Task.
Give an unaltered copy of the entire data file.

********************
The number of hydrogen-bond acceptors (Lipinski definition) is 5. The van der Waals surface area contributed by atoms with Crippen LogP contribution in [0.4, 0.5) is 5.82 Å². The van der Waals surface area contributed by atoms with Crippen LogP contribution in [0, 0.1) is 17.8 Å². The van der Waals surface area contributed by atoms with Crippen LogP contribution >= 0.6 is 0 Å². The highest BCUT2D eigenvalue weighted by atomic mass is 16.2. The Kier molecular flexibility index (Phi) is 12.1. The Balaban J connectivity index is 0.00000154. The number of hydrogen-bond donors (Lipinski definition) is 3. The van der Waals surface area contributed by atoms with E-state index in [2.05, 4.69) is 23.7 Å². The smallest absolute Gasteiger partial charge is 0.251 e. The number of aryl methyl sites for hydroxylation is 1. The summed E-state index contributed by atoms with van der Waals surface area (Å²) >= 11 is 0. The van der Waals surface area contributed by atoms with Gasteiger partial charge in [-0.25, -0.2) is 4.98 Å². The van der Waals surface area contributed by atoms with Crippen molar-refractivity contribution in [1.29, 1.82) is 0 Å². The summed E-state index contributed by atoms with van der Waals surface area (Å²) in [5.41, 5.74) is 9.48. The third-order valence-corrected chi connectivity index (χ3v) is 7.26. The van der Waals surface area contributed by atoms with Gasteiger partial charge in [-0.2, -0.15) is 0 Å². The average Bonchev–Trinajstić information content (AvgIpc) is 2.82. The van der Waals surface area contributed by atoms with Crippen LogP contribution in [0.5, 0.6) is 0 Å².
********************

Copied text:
The number of hydrogen-bond acceptors (Lipinski definition) is 5. The van der Waals surface area contributed by atoms with Crippen LogP contribution in [0.4, 0.5) is 5.82 Å². The van der Waals surface area contributed by atoms with Crippen LogP contribution in [0, 0.1) is 17.8 Å². The van der Waals surface area contributed by atoms with Crippen LogP contribution >= 0.6 is 0 Å². The highest BCUT2D eigenvalue weighted by atomic mass is 16.2. The Kier molecular flexibility index (Phi) is 12.1. The Balaban J connectivity index is 0.00000154. The number of hydrogen-bond donors (Lipinski definition) is 3. The van der Waals surface area contributed by atoms with E-state index in [2.05, 4.69) is 23.7 Å². The smallest absolute Gasteiger partial charge is 0.251 e. The number of aryl methyl sites for hydroxylation is 1. The summed E-state index contributed by atoms with van der Waals surface area (Å²) >= 11 is 0. The van der Waals surface area contributed by atoms with Gasteiger partial charge in [-0.25, -0.2) is 4.98 Å². The van der Waals surface area contributed by atoms with Crippen molar-refractivity contribution in [1.29, 1.82) is 0 Å². The summed E-state index contributed by atoms with van der Waals surface area (Å²) in [5.41, 5.74) is 9.48. The third-order valence-corrected chi connectivity index (χ3v) is 7.26. The van der Waals surface area contributed by atoms with Gasteiger partial charge in [-0.2, -0.15) is 0 Å². The average Bonchev–Trinajstić information content (AvgIpc) is 2.82. The van der Waals surface area contributed by atoms with Crippen LogP contribution in [0.5, 0.6) is 0 Å².